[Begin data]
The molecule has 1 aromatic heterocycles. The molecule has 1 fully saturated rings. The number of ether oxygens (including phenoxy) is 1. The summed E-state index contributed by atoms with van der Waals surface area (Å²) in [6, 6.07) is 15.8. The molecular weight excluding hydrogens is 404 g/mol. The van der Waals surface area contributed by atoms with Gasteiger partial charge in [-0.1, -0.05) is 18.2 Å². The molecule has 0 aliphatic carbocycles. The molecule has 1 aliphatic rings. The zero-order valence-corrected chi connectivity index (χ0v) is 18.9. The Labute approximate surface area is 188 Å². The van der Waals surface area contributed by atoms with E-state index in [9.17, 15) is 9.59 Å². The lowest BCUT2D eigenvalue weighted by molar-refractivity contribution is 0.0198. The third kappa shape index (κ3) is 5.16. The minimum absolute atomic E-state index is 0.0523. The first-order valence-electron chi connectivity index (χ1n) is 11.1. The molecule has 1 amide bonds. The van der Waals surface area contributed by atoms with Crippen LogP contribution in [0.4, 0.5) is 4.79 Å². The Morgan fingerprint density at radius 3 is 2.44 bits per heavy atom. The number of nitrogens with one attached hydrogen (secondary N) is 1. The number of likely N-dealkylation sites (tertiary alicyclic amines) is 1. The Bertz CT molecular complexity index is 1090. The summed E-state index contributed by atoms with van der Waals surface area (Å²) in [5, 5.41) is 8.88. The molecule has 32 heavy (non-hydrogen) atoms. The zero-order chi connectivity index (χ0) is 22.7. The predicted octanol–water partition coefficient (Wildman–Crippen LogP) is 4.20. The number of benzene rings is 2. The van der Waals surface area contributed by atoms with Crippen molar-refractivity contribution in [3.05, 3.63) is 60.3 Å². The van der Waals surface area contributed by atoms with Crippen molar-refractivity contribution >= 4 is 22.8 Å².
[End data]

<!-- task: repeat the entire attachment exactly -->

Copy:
The molecule has 1 aromatic heterocycles. The molecule has 1 fully saturated rings. The number of ether oxygens (including phenoxy) is 1. The summed E-state index contributed by atoms with van der Waals surface area (Å²) in [6, 6.07) is 15.8. The molecular weight excluding hydrogens is 404 g/mol. The van der Waals surface area contributed by atoms with Gasteiger partial charge in [-0.1, -0.05) is 18.2 Å². The molecule has 0 aliphatic carbocycles. The molecule has 1 aliphatic rings. The zero-order valence-corrected chi connectivity index (χ0v) is 18.9. The Labute approximate surface area is 188 Å². The van der Waals surface area contributed by atoms with E-state index in [9.17, 15) is 9.59 Å². The lowest BCUT2D eigenvalue weighted by molar-refractivity contribution is 0.0198. The third kappa shape index (κ3) is 5.16. The minimum absolute atomic E-state index is 0.0523. The first-order valence-electron chi connectivity index (χ1n) is 11.1. The molecule has 1 amide bonds. The van der Waals surface area contributed by atoms with Crippen LogP contribution in [0.4, 0.5) is 4.79 Å². The Morgan fingerprint density at radius 3 is 2.44 bits per heavy atom. The number of nitrogens with one attached hydrogen (secondary N) is 1. The number of likely N-dealkylation sites (tertiary alicyclic amines) is 1. The Bertz CT molecular complexity index is 1090. The summed E-state index contributed by atoms with van der Waals surface area (Å²) in [5, 5.41) is 8.88. The molecule has 32 heavy (non-hydrogen) atoms. The zero-order chi connectivity index (χ0) is 22.7. The predicted octanol–water partition coefficient (Wildman–Crippen LogP) is 4.20. The number of benzene rings is 2. The van der Waals surface area contributed by atoms with Crippen molar-refractivity contribution in [3.05, 3.63) is 60.3 Å². The van der Waals surface area contributed by atoms with Crippen molar-refractivity contribution >= 4 is 22.8 Å².